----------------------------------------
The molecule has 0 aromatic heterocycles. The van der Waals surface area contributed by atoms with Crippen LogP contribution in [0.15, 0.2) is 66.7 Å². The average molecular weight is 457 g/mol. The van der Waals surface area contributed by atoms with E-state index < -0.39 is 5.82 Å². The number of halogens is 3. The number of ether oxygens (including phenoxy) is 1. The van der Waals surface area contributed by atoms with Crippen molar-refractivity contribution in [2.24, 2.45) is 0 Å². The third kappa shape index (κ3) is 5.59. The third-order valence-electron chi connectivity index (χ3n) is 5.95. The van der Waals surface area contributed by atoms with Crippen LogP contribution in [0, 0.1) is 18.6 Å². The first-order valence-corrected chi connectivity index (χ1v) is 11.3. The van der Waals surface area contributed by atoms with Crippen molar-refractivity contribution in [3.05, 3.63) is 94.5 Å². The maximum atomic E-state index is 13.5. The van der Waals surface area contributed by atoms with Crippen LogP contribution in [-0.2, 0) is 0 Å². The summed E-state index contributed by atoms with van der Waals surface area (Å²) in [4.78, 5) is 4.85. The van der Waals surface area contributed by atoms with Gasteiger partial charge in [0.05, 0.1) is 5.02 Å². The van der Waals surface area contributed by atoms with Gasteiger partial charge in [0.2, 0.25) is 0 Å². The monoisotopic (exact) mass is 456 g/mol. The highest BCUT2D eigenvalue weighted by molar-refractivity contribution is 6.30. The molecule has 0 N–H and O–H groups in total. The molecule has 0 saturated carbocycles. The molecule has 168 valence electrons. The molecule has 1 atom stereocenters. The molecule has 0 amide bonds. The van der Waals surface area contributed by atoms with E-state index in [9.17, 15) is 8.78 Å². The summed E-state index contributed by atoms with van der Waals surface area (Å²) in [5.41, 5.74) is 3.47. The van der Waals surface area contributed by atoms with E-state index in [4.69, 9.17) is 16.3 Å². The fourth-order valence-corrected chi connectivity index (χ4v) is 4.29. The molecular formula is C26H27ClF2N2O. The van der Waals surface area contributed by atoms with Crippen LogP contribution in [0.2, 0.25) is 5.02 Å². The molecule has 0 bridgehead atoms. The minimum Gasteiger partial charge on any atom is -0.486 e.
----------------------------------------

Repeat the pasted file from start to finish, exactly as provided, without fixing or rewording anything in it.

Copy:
The molecule has 0 aromatic heterocycles. The van der Waals surface area contributed by atoms with Crippen LogP contribution in [0.15, 0.2) is 66.7 Å². The average molecular weight is 457 g/mol. The van der Waals surface area contributed by atoms with E-state index < -0.39 is 5.82 Å². The number of halogens is 3. The number of ether oxygens (including phenoxy) is 1. The van der Waals surface area contributed by atoms with Crippen molar-refractivity contribution in [2.24, 2.45) is 0 Å². The third kappa shape index (κ3) is 5.59. The third-order valence-electron chi connectivity index (χ3n) is 5.95. The van der Waals surface area contributed by atoms with Crippen LogP contribution in [0, 0.1) is 18.6 Å². The first-order valence-corrected chi connectivity index (χ1v) is 11.3. The van der Waals surface area contributed by atoms with Crippen molar-refractivity contribution in [3.05, 3.63) is 94.5 Å². The maximum atomic E-state index is 13.5. The van der Waals surface area contributed by atoms with Crippen LogP contribution in [-0.2, 0) is 0 Å². The summed E-state index contributed by atoms with van der Waals surface area (Å²) in [4.78, 5) is 4.85. The van der Waals surface area contributed by atoms with Gasteiger partial charge in [0.05, 0.1) is 5.02 Å². The van der Waals surface area contributed by atoms with Gasteiger partial charge in [0.2, 0.25) is 0 Å². The monoisotopic (exact) mass is 456 g/mol. The highest BCUT2D eigenvalue weighted by molar-refractivity contribution is 6.30. The molecule has 0 N–H and O–H groups in total. The molecule has 0 saturated carbocycles. The molecule has 168 valence electrons. The molecule has 1 atom stereocenters. The molecule has 0 amide bonds. The van der Waals surface area contributed by atoms with E-state index in [9.17, 15) is 8.78 Å². The summed E-state index contributed by atoms with van der Waals surface area (Å²) in [5.41, 5.74) is 3.47. The van der Waals surface area contributed by atoms with E-state index in [4.69, 9.17) is 16.3 Å². The fourth-order valence-corrected chi connectivity index (χ4v) is 4.29. The molecular formula is C26H27ClF2N2O. The van der Waals surface area contributed by atoms with Crippen LogP contribution in [0.2, 0.25) is 5.02 Å². The molecule has 0 bridgehead atoms. The minimum Gasteiger partial charge on any atom is -0.486 e.